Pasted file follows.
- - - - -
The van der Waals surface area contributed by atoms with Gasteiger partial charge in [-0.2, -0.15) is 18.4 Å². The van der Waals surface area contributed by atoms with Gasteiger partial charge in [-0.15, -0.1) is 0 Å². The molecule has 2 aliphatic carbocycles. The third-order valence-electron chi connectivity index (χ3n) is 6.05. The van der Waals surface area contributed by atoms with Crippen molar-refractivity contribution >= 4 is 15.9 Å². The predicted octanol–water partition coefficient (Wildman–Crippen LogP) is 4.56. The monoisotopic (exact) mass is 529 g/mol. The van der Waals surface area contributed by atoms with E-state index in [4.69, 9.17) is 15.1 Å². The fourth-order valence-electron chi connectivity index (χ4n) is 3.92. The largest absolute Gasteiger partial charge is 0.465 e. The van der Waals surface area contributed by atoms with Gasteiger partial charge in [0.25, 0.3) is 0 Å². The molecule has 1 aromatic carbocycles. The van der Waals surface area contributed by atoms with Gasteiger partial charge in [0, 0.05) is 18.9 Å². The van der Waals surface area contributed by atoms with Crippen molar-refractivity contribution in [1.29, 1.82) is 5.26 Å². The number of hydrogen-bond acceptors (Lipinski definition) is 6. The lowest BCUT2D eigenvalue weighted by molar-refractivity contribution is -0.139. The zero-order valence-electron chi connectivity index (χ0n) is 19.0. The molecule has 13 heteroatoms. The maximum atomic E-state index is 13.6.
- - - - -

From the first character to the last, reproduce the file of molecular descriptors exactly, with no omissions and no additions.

The van der Waals surface area contributed by atoms with Gasteiger partial charge in [-0.2, -0.15) is 18.4 Å². The van der Waals surface area contributed by atoms with Gasteiger partial charge in [-0.15, -0.1) is 0 Å². The molecule has 2 aliphatic carbocycles. The third-order valence-electron chi connectivity index (χ3n) is 6.05. The van der Waals surface area contributed by atoms with Crippen molar-refractivity contribution >= 4 is 15.9 Å². The predicted octanol–water partition coefficient (Wildman–Crippen LogP) is 4.56. The monoisotopic (exact) mass is 529 g/mol. The van der Waals surface area contributed by atoms with E-state index in [4.69, 9.17) is 15.1 Å². The fourth-order valence-electron chi connectivity index (χ4n) is 3.92. The largest absolute Gasteiger partial charge is 0.465 e. The van der Waals surface area contributed by atoms with Gasteiger partial charge in [0.25, 0.3) is 0 Å². The molecule has 1 aromatic carbocycles. The van der Waals surface area contributed by atoms with Gasteiger partial charge in [0, 0.05) is 18.9 Å². The van der Waals surface area contributed by atoms with Crippen molar-refractivity contribution in [1.29, 1.82) is 5.26 Å². The number of hydrogen-bond acceptors (Lipinski definition) is 6. The lowest BCUT2D eigenvalue weighted by molar-refractivity contribution is -0.139. The zero-order valence-electron chi connectivity index (χ0n) is 19.0. The molecule has 13 heteroatoms. The maximum atomic E-state index is 13.6.